2. Consider DMX

If you're just starting to experiment with lighting, you're bound to encounter DMX or digital multiplex control. The standard is DMX512, which means 1 cable can control 512 channels digitally.

Simply put, DMX allows one to control stage lighting and devices such as fog machines. It's definitely miles ahead of analog control systems, where each channel of the console requires a pair of wires.

Of course, some beginner disk jockeys might tell you to just go for stand-alone lights. They're cheaper and you don't have to worry about learning about the technicalities of another DJ equipment.

However, investing in DMX control now would mean you're already planning for the future. As you get better and get more gigs, you want to scale up your equipment and make sure all of your DJ lights can be controlled from the DJ booth. Using stand-alone lights aren't going to cut it, especially if you're asked to DJ at a big event.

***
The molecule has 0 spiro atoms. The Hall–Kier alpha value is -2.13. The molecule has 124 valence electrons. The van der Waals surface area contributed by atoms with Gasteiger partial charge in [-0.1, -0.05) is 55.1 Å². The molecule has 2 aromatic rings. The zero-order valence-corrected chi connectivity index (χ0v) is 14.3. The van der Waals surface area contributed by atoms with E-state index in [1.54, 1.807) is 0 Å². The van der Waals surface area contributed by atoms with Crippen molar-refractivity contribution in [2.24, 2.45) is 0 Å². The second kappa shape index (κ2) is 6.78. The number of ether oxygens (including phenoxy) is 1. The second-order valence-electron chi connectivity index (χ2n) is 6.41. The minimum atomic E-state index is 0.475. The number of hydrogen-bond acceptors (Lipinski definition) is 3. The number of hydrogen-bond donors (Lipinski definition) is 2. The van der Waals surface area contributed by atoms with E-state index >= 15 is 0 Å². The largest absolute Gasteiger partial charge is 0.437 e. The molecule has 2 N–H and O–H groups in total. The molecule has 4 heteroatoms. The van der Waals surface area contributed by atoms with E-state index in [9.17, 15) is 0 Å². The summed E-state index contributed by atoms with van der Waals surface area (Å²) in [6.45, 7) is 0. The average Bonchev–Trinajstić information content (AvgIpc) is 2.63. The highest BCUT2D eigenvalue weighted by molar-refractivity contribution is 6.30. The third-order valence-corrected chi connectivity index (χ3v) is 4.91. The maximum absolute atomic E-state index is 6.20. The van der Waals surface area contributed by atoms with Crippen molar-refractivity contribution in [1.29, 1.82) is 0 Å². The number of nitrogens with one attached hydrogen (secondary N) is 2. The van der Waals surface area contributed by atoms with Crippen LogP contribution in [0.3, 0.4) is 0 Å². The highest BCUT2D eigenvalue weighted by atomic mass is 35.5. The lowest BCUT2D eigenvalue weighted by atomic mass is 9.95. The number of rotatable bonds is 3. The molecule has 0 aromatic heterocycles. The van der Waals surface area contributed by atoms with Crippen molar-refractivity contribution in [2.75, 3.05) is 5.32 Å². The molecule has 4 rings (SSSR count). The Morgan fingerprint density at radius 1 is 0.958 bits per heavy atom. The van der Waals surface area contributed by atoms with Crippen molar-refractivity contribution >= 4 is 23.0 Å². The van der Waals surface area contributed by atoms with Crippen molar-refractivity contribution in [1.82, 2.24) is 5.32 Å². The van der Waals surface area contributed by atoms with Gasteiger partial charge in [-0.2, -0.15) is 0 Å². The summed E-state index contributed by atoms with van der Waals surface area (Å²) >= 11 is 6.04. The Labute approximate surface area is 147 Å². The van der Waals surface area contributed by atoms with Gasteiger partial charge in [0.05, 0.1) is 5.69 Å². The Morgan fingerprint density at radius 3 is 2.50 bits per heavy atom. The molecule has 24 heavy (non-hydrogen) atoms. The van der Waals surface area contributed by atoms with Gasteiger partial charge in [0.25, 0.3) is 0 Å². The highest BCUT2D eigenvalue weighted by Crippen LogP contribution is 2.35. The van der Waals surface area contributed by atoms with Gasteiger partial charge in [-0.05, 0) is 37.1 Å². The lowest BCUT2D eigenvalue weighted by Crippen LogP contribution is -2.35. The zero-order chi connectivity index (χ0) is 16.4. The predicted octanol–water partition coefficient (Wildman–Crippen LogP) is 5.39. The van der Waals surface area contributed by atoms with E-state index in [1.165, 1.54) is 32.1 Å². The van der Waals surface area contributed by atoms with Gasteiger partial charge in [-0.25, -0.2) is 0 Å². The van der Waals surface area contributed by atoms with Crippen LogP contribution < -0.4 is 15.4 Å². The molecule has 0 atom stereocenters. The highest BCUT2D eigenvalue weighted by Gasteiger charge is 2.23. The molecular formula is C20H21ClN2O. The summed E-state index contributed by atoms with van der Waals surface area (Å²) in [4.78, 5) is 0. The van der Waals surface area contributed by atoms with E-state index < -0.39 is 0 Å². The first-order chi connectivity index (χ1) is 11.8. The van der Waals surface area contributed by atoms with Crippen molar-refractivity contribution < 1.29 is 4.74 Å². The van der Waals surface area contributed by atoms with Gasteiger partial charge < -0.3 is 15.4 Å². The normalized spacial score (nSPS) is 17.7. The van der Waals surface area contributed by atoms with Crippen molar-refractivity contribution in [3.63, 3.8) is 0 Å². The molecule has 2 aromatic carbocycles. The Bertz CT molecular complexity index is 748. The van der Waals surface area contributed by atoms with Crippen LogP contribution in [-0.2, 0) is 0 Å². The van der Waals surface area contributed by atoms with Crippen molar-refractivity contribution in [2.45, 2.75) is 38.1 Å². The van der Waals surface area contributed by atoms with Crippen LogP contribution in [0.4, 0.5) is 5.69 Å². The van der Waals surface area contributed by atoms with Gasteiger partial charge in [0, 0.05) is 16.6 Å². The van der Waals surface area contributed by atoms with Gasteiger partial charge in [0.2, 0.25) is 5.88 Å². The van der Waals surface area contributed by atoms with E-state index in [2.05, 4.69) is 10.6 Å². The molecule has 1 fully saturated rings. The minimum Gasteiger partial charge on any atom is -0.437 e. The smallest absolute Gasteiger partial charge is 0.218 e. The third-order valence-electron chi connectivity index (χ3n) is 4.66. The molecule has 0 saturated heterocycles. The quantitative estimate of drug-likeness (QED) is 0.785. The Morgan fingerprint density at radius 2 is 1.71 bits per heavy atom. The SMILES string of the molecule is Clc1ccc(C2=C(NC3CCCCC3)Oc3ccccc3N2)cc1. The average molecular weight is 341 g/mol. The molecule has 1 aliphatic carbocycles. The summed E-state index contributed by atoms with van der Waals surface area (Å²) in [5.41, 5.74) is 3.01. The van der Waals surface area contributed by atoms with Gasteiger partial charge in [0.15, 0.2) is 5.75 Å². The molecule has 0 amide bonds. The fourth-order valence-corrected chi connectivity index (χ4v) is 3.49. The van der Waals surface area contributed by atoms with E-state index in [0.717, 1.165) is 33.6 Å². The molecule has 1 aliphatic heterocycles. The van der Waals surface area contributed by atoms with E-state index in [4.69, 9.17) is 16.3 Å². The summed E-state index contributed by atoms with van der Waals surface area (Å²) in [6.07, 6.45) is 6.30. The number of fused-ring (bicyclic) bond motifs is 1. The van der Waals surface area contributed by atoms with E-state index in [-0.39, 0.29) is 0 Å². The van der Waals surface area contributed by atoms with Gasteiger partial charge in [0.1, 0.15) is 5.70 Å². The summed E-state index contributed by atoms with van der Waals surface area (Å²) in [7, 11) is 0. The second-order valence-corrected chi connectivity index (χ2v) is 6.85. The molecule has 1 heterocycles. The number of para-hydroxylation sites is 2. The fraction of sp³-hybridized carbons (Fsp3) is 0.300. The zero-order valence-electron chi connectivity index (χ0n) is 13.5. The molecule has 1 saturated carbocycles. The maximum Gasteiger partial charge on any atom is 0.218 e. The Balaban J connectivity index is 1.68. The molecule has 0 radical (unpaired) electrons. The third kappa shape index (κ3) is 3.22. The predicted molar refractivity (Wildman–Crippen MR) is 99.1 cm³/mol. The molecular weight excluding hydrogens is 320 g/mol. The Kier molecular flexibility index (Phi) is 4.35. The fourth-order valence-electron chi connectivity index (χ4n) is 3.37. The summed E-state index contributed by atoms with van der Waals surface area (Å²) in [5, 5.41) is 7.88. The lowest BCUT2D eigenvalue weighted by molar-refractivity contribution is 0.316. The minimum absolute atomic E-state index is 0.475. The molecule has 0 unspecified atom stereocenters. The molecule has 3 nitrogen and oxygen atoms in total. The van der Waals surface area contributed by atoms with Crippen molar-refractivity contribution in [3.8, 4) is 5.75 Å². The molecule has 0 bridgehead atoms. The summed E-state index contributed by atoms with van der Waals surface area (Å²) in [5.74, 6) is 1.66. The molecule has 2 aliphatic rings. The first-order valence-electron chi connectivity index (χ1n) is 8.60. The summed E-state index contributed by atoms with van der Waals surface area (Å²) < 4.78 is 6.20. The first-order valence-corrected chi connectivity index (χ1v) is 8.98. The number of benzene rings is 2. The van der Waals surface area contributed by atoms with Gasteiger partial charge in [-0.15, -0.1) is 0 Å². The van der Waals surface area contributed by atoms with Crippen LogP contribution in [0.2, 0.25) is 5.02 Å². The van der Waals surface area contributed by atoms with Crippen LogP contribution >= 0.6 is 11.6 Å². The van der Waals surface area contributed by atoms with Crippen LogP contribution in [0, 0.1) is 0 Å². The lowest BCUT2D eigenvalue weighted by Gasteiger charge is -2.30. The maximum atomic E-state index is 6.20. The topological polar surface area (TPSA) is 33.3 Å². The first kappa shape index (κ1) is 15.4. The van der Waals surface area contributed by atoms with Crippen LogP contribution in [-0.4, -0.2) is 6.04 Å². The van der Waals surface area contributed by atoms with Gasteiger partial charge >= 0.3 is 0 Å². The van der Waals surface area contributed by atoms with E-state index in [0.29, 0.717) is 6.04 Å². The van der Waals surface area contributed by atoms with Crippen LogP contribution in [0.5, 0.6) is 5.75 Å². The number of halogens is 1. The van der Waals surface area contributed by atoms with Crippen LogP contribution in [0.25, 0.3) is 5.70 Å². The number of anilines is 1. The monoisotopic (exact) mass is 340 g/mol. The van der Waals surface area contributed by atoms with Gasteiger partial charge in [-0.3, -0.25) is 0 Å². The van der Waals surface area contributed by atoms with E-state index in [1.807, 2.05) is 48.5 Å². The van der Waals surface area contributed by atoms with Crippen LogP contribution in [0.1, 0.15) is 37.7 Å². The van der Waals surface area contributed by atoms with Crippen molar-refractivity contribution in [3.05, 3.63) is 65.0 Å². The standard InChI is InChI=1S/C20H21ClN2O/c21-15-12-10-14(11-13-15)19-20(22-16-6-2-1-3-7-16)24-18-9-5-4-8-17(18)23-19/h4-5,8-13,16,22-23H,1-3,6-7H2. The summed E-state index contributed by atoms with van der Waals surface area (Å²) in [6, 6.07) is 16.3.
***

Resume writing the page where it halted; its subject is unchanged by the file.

3. Choose Your Console Carefully

When it comes to the perfect light console, the search can be quite overwhelming. So if simple is all you can handle right now, don't be tempted to buy the best in the market just because pros are recommending it.

With a basic console (24-channel), for example, you can control a few LEDs plus some atmosphere machines. It's also very simple to program and run so you should have no trouble setting it up.

Of course, the downside is, it doesn't offer a lot of flexibility. But they're good enough. Plus, once you get better, you can just resell it and move on to a pro-level console.